Against Their Will: Channing Tatum Interview
A stop-loss is when the US military force a soldier to continue service beyond their end of term date. 3D caught up with Channing Tatum, star of the new film Stop-Loss, the second from Boy’s Don’t Cry director Kimberley Pierce.
What was it that attracted you to the role of soldier Steve Shriver-
My reasons were selfish in the beginning. I really wanted to play a soldier and try and do it right. I wanted to do this justice particularly with everything that is going on right now. I wanted to make those guys proud and I think we’ve done that. To be part of something like this, it needs to have a good story because it all starts there. I knew it was something special.
You met with soldiers before filming began. Can you talk a little bit about what you learned from them-
I think the main thing is that I started to really learn about soldiers and what it takes to be one. For me, it was an eye opening and humbling experience. I never met anybody who got stop-lossed, but I did meet with other soldiers and spent time with them to find out what it’s really like to be over there. I had no idea before I did this what stop-loss even meant – that you had to return to war even after you’ve spent years fighting over there and you think you’re finally getting out.
To prepare, you also went to boot camp led by Sgt Major Jim Dever. What was that experience like-
I loved doing boot camp because it set up the dichotomy of our unit perfectly. We would help the other guys [from the film] too, as leaders. But to give you an idea of what it was like, we were up at 5.30 every morning, we were in the dirt all day, not showering, firing weapons. It really helped me get into that zone.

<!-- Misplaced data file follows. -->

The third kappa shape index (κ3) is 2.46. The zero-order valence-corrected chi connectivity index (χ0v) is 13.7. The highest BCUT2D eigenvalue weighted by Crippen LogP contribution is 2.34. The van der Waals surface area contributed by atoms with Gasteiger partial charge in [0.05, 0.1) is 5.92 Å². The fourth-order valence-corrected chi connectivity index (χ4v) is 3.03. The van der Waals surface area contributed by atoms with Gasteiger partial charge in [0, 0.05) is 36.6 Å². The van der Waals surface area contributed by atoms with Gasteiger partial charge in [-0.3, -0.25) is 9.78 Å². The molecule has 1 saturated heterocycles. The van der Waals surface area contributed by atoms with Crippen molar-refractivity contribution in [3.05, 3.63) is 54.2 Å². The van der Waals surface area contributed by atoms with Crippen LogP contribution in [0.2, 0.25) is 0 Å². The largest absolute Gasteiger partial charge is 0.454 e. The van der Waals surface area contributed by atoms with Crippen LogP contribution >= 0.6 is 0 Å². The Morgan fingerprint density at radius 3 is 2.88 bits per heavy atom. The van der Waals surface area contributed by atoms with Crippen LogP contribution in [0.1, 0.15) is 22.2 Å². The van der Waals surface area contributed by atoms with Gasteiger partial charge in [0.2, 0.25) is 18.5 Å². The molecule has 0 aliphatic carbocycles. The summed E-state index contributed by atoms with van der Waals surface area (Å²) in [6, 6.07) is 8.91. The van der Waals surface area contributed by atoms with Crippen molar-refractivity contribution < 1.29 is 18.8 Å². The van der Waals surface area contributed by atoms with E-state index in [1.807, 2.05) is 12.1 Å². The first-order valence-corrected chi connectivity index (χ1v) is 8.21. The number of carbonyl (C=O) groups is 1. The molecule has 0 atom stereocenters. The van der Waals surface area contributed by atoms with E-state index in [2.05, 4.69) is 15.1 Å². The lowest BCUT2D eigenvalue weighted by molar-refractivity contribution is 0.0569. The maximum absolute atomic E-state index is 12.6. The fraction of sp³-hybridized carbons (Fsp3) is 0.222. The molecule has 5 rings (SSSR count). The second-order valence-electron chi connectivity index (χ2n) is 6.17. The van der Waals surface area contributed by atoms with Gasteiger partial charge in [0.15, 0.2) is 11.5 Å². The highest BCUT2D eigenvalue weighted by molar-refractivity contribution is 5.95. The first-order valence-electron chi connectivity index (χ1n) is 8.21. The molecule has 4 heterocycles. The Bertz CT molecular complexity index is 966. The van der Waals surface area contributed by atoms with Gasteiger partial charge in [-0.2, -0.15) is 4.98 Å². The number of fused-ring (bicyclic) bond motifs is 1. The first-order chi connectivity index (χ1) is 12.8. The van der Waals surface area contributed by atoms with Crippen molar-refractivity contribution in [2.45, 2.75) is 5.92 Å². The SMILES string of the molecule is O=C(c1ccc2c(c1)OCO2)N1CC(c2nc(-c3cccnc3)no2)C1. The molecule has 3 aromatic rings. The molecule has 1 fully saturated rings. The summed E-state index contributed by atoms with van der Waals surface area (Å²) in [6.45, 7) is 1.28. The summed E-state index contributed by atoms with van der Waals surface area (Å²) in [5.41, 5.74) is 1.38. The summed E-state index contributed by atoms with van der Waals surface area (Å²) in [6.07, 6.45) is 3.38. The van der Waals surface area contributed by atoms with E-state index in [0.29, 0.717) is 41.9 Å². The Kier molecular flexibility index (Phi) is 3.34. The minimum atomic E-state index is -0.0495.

Judging from the smile on your face, it’s as if boot camp was like the Four Seasons to you.
I just really loved the experience. But it wasn’t five-star, I promise you! We all slept in cots with mosquito netting and we worked non-stop all day. I love being physical though, so that’s what was so great about it for me.
Stop-Loss’ military advisor Sgt Major Jim Dever is very detail-oriented and wants you to be exact in every way when you’re portraying a solider. In what ways did he help you play the role of Shriver-
There is an intense scene in the film where I had to fold a flag at a funeral and he made sure I did it perfectly. He was always on set and it was so great just to have him there so we could ask questions, making sure we were doing everything just right. He taught us how to salute properly, how to walk, everything.
Shriver is an excellent sniper. What are your shooting skills like in real life-
I’m all right. I’m from Alabama so I’ve had some experience with guns before, as a sport. I’m not as good as what people are saying I am though!
Your co-star Abbie Cornish, who plays the role of your fiancée Michele, was one of the few girls on set. How did the two of you get along-
She’s more of a guy than I am! I remember one night we were out walking down Sixth Street in Austin, Texas. It gets a little seedy in parts so I thought I’d better keep Abbie close to me. Yeah right. She was absolutely fine and she’s one of the boys. Very cool girl and man, in some of those scenes we had together, she just blew me away. She’s a great actress.
How close did you become with your co-stars Ryan Phillippe, Joseph Gordon-Levitt, Rob Brown and Victor Rasuk-
Extremely close. I mean, this movie is about friendship and we had a really tight-knit group. Sometimes when you’re shooting a movie and your day is done, that’s it, but we all hung out afterwards grabbing a bite to eat